Logistics stock on the move

  • WERN shares jumped more than 4% intraday on Monday
  • Open options positions nearly five times average
  • Options volatility suggests expectations of more near-term price action

Without context, any single piece of market information can mean anything—or more accurately, nothing—which is why traders often seek confirmation from unrelated indicators before putting on a position.

Yesterday, for example, traders may have noticed a few things going on in trucking and logistics company Werner Enterprises (WERN):

1. larger-than-average options positions.

2. a big, trend-bucking move in the stock price.

3. relatively high implied (options) volatility.

Let’s look at one way these puzzle pieces could have fit together.

First, a LiveAction scan showed WERN’s options open interest (OI) was running around five times its average level yesterday morning:

Chart 1: LiveAction scan, unusual open interest, 6/15/20. Unusual options activity. OI five times average.

Source: Power E*TRADE

Because OI represents the number of unclosed options positions, many traders watch these numbers to help gauge the level of engagement in a particular symbol. If OI is high (or increasing), it can mean more (or larger) traders are taking positions in a stock, which can provide fuel for future price action.

Diving into the options chain showed the lion’s share of WERN’s options positions were in calls—specifically, the July $40 calls expiring in 31 days:

Chart 2: WERN July call options, 6/15/20. WERN call options chain. Options positions concentrated in July calls.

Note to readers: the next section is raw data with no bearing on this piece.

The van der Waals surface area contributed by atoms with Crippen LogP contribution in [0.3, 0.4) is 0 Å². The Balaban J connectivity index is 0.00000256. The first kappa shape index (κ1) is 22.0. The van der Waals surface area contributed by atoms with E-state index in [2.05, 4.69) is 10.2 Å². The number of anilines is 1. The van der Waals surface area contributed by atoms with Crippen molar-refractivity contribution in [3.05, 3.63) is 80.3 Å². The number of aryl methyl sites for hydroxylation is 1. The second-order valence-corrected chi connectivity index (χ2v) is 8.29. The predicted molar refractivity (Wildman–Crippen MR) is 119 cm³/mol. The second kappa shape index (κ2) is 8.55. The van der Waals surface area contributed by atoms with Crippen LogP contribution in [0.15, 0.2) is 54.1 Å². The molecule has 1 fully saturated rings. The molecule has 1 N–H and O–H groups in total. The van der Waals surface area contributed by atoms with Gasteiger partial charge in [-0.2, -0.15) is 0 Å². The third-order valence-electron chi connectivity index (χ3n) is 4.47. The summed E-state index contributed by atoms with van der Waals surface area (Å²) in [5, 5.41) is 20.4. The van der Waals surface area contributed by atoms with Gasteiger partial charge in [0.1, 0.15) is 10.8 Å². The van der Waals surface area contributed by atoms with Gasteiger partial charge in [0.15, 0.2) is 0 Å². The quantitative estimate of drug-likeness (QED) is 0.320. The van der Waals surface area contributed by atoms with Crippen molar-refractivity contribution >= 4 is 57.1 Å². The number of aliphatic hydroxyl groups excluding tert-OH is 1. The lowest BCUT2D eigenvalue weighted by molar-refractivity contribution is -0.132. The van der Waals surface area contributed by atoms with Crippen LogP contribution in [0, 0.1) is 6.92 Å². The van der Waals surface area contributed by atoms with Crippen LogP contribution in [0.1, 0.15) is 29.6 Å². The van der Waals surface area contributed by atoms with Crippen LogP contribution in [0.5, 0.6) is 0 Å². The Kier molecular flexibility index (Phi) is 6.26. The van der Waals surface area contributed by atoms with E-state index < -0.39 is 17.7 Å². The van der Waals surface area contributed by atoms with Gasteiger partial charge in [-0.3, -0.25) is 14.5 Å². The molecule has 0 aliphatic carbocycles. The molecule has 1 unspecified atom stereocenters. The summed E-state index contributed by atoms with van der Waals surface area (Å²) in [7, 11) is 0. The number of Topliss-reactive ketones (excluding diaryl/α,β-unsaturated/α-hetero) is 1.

Source: Power E*TRADE

But there was also a fair number of outstanding July $45 and $50 calls—overall, July call options OI was around 25 times put options OI yesterday.

If that tilt toward call options was an indication of bullish interest, WERN’s price chart could partially explain why call buyers were getting involved. In addition to jumping more than 4% intraday Monday, WERN rallied around 57% off its March 16 low to hit a series of record highs at the end of May:

Chart 3: Werner Enterprises (WERN), 3/2/20–6/15/20. Werner Enterprises (WERN) price chart. Rebound after pullback.

Source: Power E*TRADE

Yesterday’s rally also interrupted a nearly 14%, two-week retreat from those highs.

As a company that makes its money transporting the stuff people buy, WERN would appear to be in a position to benefit from bullish tailwinds if the US economic reopening doesn’t get derailed by a worse-than-anticipated coronavirus second wave.

But that risk can’t be ignored, which may be why WERN’s 30-day implied volatility (IV)—the market’s estimate of future volatility reflected in options prices—is relatively high. Yesterday, IV for WERN July options was running around 56% while the stock’s historical volatility was around 36%, which is the options market’s way of saying, “This stock has the potential to move more in the next 30 days than it did in the past 30 days.”

The question, as always, is, which way? Bulls looking for a challenge to the stock’s late-May highs may see yesterday’s combined options, volatility, and price activity as an encouraging sign, but they also know to protect their downside in the event the current pullback low turns out to be temporary.

Volatility cuts both ways.

Today’s numbers (all times ET): Retail Sales (8:30 a.m.), Industrial Production (9:15 a.m.), Business Inventories (10 a.m.), Housing Market Index (10 a.m.), Jerome Powell testifies before Senate Banking Committee (10 a.m.).

Today’s earnings include: Oracle (ORCL), Lennar (LEN).

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